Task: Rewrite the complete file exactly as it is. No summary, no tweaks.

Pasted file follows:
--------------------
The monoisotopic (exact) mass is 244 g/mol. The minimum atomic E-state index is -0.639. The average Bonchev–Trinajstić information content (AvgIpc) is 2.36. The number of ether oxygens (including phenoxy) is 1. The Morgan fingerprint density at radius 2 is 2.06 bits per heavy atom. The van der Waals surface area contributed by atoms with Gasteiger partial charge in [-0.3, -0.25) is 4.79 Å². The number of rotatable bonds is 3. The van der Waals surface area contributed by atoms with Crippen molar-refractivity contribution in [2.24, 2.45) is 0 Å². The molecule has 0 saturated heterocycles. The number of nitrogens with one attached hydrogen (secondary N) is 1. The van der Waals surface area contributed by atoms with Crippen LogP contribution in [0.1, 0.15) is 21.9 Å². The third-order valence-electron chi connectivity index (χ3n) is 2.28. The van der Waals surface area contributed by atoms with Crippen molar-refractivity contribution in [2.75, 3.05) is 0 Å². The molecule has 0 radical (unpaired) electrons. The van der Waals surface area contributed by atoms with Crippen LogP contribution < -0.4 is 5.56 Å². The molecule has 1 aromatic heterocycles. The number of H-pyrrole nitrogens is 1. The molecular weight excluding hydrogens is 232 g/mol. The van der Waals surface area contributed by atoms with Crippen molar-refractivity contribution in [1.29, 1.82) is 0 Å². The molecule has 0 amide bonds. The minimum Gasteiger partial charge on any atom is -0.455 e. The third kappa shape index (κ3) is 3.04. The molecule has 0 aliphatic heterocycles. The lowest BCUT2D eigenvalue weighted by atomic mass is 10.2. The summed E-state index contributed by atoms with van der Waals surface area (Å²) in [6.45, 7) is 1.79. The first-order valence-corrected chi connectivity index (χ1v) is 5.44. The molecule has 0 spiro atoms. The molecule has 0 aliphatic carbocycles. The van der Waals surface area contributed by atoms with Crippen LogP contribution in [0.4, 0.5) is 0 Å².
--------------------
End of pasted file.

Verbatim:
The monoisotopic (exact) mass is 244 g/mol. The minimum atomic E-state index is -0.639. The average Bonchev–Trinajstić information content (AvgIpc) is 2.36. The number of ether oxygens (including phenoxy) is 1. The Morgan fingerprint density at radius 2 is 2.06 bits per heavy atom. The van der Waals surface area contributed by atoms with Gasteiger partial charge in [-0.3, -0.25) is 4.79 Å². The number of rotatable bonds is 3. The van der Waals surface area contributed by atoms with Crippen molar-refractivity contribution in [2.24, 2.45) is 0 Å². The molecule has 0 saturated heterocycles. The number of nitrogens with one attached hydrogen (secondary N) is 1. The van der Waals surface area contributed by atoms with Crippen LogP contribution in [0.1, 0.15) is 21.9 Å². The third-order valence-electron chi connectivity index (χ3n) is 2.28. The van der Waals surface area contributed by atoms with Crippen molar-refractivity contribution in [2.75, 3.05) is 0 Å². The molecule has 0 radical (unpaired) electrons. The van der Waals surface area contributed by atoms with Crippen LogP contribution < -0.4 is 5.56 Å². The molecule has 1 aromatic heterocycles. The number of H-pyrrole nitrogens is 1. The molecular weight excluding hydrogens is 232 g/mol. The van der Waals surface area contributed by atoms with Crippen molar-refractivity contribution in [1.29, 1.82) is 0 Å². The molecule has 0 amide bonds. The minimum Gasteiger partial charge on any atom is -0.455 e. The third kappa shape index (κ3) is 3.04. The molecule has 0 aliphatic heterocycles. The lowest BCUT2D eigenvalue weighted by atomic mass is 10.2. The summed E-state index contributed by atoms with van der Waals surface area (Å²) in [6.45, 7) is 1.79. The first-order valence-corrected chi connectivity index (χ1v) is 5.44. The molecule has 0 spiro atoms. The molecule has 0 aliphatic carbocycles. The van der Waals surface area contributed by atoms with Crippen LogP contribution in [0.4, 0.5) is 0 Å².